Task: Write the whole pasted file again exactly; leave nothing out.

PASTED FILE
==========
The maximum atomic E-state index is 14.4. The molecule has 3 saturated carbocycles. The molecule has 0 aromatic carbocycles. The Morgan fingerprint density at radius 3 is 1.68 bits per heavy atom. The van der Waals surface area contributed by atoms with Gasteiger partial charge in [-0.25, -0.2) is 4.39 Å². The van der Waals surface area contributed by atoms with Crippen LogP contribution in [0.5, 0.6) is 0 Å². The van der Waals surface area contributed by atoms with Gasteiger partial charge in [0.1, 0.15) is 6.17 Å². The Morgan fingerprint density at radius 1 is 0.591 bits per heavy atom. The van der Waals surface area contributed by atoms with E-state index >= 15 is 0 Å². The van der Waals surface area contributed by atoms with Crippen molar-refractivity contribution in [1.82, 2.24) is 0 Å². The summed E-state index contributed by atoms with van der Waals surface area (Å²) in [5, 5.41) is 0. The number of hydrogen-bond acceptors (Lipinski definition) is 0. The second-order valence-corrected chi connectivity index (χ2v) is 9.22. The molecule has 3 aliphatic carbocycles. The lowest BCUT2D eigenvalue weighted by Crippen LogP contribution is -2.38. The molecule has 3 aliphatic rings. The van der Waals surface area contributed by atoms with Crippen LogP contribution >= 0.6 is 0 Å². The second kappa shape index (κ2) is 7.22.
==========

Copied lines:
The maximum atomic E-state index is 14.4. The molecule has 3 saturated carbocycles. The molecule has 0 aromatic carbocycles. The Morgan fingerprint density at radius 3 is 1.68 bits per heavy atom. The van der Waals surface area contributed by atoms with Gasteiger partial charge in [-0.25, -0.2) is 4.39 Å². The van der Waals surface area contributed by atoms with Crippen LogP contribution in [0.5, 0.6) is 0 Å². The van der Waals surface area contributed by atoms with Gasteiger partial charge in [0.1, 0.15) is 6.17 Å². The Morgan fingerprint density at radius 1 is 0.591 bits per heavy atom. The van der Waals surface area contributed by atoms with E-state index >= 15 is 0 Å². The van der Waals surface area contributed by atoms with Crippen molar-refractivity contribution in [1.82, 2.24) is 0 Å². The summed E-state index contributed by atoms with van der Waals surface area (Å²) in [5, 5.41) is 0. The number of hydrogen-bond acceptors (Lipinski definition) is 0. The second-order valence-corrected chi connectivity index (χ2v) is 9.22. The molecule has 3 aliphatic carbocycles. The lowest BCUT2D eigenvalue weighted by Crippen LogP contribution is -2.38. The molecule has 3 aliphatic rings. The van der Waals surface area contributed by atoms with Crippen LogP contribution >= 0.6 is 0 Å². The second kappa shape index (κ2) is 7.22.